Whole grains are super healthy for you. Let’s dive into them
Are You Eating Enough Whole Grains?
Do you eat whole grains? You should! The USDA says adults should have six servings of grains every day. And, half of those should be whole grains. Whole grains are fantastic for your body. They’re not just a pile of carbs; they’re super healthy.
What Are Whole Grains?
Whole grains come from plant seeds. They have three parts: bran, germ, and endosperm. There are two types: cereals and pseudocereals. Cereal grains like wheat, oats, and rice come from grass. Pseudocereal grains like quinoa and buckwheat don’t come from grass, but they’re cooked and eaten like grains.
Why Choose Whole Grains?
Grains usually start as whole grains but lose their good stuff during milling. This helps them last longer on the shelf, but it removes important nutrients. Eating whole grains is the only way to make sure you get all the nutrition.
The Benefits of Whole Grains
Whole grains are packed with fiber, which is great for your heart, helps control your appetite, and keeps your blood pressure and cholesterol in check. They’re also full of antioxidants that fight inflammation, making you even healthier.
How Much Whole Grain Do You Need?
MyPlate recommends making at least half of your daily grains whole grains. So, if you eat six servings of grains, make three of them whole grains. One serving could be as simple as one slice of whole wheat bread.
Are Whole Grains Gluten-Free?
Yes, some whole grains are gluten-free. Brown rice, quinoa, and corn are great gluten-free options. But stay away from wheat, rye, barley, and triticale. Oats are usually okay, but choose gluten-free oats to be safe.
The Top 9 Whole Grains
All whole grains are fantastic, but some have special benefits. Here are the nine best ones:
1. Oats Oats are a breakfast favorite and a fantastic source of soluble fiber, which helps lower bad cholesterol levels. They’re also rich in vitamins, minerals, and antioxidants. Enjoy them as oatmeal, in granola, or even use oats to make cookies and muffins.
2. Quinoa Quinoa is a superstar among whole grains. It’s a complete protein source, meaning it provides all the essential amino acids your body needs. Quinoa is also gluten-free and loaded with fiber, vitamins, and minerals. Use it as a base for salads, as a side dish, or even in place of rice.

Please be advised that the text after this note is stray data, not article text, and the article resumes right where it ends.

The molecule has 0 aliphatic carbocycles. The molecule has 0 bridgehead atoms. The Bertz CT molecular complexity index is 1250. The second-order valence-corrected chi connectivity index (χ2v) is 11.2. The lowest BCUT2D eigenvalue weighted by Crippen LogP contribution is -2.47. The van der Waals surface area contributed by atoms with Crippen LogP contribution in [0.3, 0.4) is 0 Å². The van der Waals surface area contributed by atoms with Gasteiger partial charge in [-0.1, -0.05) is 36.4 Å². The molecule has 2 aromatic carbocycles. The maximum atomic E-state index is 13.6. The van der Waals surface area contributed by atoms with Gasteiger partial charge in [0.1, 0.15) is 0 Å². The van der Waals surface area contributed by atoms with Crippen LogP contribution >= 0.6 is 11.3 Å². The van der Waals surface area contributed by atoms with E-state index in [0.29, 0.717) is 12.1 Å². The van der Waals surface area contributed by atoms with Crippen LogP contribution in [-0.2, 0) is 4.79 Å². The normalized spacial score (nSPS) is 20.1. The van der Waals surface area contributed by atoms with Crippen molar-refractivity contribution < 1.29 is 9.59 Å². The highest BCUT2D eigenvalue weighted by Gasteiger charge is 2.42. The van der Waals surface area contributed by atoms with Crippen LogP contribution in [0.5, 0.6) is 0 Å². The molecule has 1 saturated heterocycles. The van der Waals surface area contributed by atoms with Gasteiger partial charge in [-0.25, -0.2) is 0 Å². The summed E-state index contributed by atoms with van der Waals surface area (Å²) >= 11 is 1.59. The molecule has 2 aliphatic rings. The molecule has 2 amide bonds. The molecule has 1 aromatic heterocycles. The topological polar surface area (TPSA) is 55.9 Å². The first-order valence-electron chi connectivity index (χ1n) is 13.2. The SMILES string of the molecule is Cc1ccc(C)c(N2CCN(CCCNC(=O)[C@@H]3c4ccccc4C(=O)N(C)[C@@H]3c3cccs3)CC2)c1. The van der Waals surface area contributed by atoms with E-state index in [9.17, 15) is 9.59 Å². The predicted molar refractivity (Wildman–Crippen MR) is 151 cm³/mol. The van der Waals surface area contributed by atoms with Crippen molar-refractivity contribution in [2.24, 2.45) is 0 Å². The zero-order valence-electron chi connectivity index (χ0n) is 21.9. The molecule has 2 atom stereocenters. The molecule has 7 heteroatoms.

3. Brown Rice Brown rice is the less processed version of white rice, and it retains the bran and germ, making it higher in fiber and nutrients. It’s a versatile grain that can accompany a wide range of dishes, from stir-fries to grain bowls.
4. Barley Barley is known for its heart-healthy properties. It’s packed with both soluble and insoluble fiber, making it excellent for digestive health. Barley can be added to soups, stews, or used as a side dish.
5. Whole Wheat Whole wheat is a common whole grain and is often used to make whole wheat bread, pasta, and flour. It’s rich in fiber, vitamins, and minerals. Opt for whole wheat products whenever possible to reap the benefits.
6. Millet Millet is a gluten-free grain that’s rich in antioxidants and nutrients. It’s a versatile grain that can be used in both sweet and savory dishes, including porridge, pilafs, and even as a gluten-free flour substitute in baking.
7. Buckwheat Despite its name, buckwheat is not related to wheat and is naturally gluten-free. It’s high in protein and fiber, making it a great choice for those looking to increase their fiber intake. Use it to make hearty pancakes, noodles, or as a base for salads.
8. Farro Farro is an ancient grain with a nutty flavor and a chewy texture. It’s a good source of protein, fiber, and essential nutrients like magnesium and iron. Incorporate it into salads, soups, or as a side dish.
9. Teff Teff is the world’s tiniest whole grain but packs a nutritional punch. It’s rich in iron, calcium, and resistant starch, which supports digestive health. Teff is commonly used to make injera, a sourdough flatbread, but it can also be used in porridge and baked goods.
Including these wholesome whole grains in your diet not only helps you increase your fiber intake but also provides a wide range of health benefits. They add variety and nutrition to your meals, making it easier to maintain a balanced and healthy diet.